All wines stored at 55° and 70% humidity
FM (CONTRADA FEUDO DI MEZZO – Sottana)
"Feudo di Mezzo as a contrada is very vaste and therefore I prefer to separate the bottom part (sottana) from the upper part (soprana or Porcaria). Although lower in the valley floor, the wines are of an unusual elegance which characterizes this area. Relatively deep soil which, in humid vintages can create some problems although the well ventilated site helps to get ripeness. Burgundian elegance and roundness, even in hot vintages makes this a special wine with finesse as it’s personality.”
Cornelissen grew up in a family surrounded by wine in Belgium where his father worked as a wine broker. His studies created an intense fascination for the volcanic terroir on Mt. Etna's north side. He fervently believed there was a unique voice yet to be spoken here, and he had his own plan of attack to tell this personal story of place.
He set his eyes on working strictly with old vines, 40-years of age being about the minimum under his estate. The process started with only 1.5 hectares in 2001 and now has grown to 12 hectares, with vines going back to plantings from 1910.
Everything that's exceptional and intriguing about the Cornelissen wines exists in the vineyard. These are some of the most awe-inspiring parcels I've ever set foot on. Walking among the 100+ year-old Nerello Mascalese vines tied to the local chestnut alberello stakes was a dramatic experience, faced out from these terraces seeing the valley below with towering mountains in the distance. The black sandy volcanic soils that falls through your hand immediately draws to mind the power of this active volcano beneath your very feet.
Frank's work in the cellar is something that needs very little time to detail here. He's moved away from amphora, and oak is never used. All wine are aged in fiberglass-lined tanks. His interests are in expressing Etna without any intervention from materials outside the vineyard. The tanks are completely inert, serving only as a safe vessel for aging. There's zero sulphur added to the wines at any point. This regimen requires the winery to be a extremely clean from top to bottom and every detail of work here is done with the most scrupulous eye. It was evident the second we walked in that this was a very different kind of cellar.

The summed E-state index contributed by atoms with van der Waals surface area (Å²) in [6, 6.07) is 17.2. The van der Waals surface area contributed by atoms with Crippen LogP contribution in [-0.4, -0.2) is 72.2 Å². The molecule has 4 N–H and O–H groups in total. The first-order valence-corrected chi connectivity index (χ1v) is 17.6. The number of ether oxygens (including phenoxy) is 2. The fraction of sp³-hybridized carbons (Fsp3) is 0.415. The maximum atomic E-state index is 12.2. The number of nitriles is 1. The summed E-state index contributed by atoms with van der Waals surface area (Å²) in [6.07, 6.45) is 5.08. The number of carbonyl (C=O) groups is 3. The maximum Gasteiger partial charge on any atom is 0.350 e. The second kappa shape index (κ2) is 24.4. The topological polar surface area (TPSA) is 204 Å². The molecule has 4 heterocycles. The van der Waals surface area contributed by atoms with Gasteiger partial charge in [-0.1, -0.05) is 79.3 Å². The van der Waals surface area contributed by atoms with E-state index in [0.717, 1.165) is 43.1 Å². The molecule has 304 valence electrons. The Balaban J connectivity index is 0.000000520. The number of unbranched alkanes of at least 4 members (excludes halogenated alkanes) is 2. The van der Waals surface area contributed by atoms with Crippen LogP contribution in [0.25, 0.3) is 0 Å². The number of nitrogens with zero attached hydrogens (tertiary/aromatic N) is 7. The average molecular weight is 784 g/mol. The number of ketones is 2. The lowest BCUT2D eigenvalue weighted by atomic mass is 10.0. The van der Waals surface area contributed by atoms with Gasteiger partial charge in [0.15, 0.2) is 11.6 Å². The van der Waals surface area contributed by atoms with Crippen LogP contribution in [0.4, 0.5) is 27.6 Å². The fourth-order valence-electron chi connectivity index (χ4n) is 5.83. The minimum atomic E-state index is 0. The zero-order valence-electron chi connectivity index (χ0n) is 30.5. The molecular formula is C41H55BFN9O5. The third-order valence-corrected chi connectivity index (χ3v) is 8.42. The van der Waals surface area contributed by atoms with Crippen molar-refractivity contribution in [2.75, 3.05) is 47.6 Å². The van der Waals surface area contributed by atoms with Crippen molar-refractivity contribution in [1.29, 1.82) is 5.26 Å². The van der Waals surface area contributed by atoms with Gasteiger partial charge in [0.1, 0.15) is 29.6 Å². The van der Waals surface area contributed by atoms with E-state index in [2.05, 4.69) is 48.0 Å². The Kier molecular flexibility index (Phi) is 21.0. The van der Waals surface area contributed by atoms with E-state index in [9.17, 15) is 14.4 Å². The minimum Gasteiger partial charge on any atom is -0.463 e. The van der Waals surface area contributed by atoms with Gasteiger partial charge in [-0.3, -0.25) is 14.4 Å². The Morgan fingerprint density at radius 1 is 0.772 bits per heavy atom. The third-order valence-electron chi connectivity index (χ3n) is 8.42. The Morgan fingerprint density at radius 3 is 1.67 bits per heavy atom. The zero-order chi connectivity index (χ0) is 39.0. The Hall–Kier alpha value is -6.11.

The non-sulphur regimen brings a vividness and bright, fresh quality to the fruit profile that stands out immediately. The minerality from this singular soil is certainly obvious, but the dynamic personality of the fruit makes itself known first. I personally find that non-sulphured wines, when executed the very best, have an added high-toned spicy quality that offers an abundance of concentrated wild fruit that's rare to come across in more conventional wines. This quality can be divisive in some circles of drinkers, but I find it to be fascinating. Coupled with clean winemaking and it's something that rapidly pulls me back for sip after sip, nearly unconsciously.
|Grape Variety||Nerello Mascalese|